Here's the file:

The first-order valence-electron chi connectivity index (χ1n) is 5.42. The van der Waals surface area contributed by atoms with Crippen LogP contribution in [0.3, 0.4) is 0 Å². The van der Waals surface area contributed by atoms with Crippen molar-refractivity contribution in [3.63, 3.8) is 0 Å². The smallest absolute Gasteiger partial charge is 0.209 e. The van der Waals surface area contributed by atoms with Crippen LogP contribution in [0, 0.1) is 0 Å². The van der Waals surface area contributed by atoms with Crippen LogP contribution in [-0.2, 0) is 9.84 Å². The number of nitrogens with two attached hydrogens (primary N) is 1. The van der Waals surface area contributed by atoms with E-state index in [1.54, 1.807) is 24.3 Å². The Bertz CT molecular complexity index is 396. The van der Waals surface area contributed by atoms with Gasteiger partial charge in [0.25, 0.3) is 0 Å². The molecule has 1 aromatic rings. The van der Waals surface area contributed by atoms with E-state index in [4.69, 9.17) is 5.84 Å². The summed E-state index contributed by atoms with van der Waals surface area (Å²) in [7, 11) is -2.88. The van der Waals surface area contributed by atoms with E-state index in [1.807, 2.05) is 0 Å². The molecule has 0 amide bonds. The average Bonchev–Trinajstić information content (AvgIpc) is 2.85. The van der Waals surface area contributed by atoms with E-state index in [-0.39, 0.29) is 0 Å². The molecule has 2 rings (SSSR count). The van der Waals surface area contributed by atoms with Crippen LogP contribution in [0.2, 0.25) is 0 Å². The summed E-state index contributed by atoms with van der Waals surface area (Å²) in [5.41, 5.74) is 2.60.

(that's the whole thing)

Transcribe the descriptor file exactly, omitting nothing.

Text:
The first-order valence-electron chi connectivity index (χ1n) is 5.42. The van der Waals surface area contributed by atoms with Crippen LogP contribution in [0.3, 0.4) is 0 Å². The van der Waals surface area contributed by atoms with Crippen molar-refractivity contribution in [3.63, 3.8) is 0 Å². The smallest absolute Gasteiger partial charge is 0.209 e. The van der Waals surface area contributed by atoms with Crippen LogP contribution in [0, 0.1) is 0 Å². The van der Waals surface area contributed by atoms with Crippen LogP contribution in [-0.2, 0) is 9.84 Å². The number of nitrogens with two attached hydrogens (primary N) is 1. The van der Waals surface area contributed by atoms with E-state index in [1.54, 1.807) is 24.3 Å². The Bertz CT molecular complexity index is 396. The van der Waals surface area contributed by atoms with Gasteiger partial charge in [0.25, 0.3) is 0 Å². The molecule has 1 aromatic rings. The van der Waals surface area contributed by atoms with E-state index in [4.69, 9.17) is 5.84 Å². The summed E-state index contributed by atoms with van der Waals surface area (Å²) in [7, 11) is -2.88. The van der Waals surface area contributed by atoms with E-state index in [1.807, 2.05) is 0 Å². The molecule has 0 amide bonds. The average Bonchev–Trinajstić information content (AvgIpc) is 2.85. The van der Waals surface area contributed by atoms with E-state index in [-0.39, 0.29) is 0 Å². The molecule has 2 rings (SSSR count). The van der Waals surface area contributed by atoms with Crippen LogP contribution in [0.2, 0.25) is 0 Å². The summed E-state index contributed by atoms with van der Waals surface area (Å²) in [5.41, 5.74) is 2.60.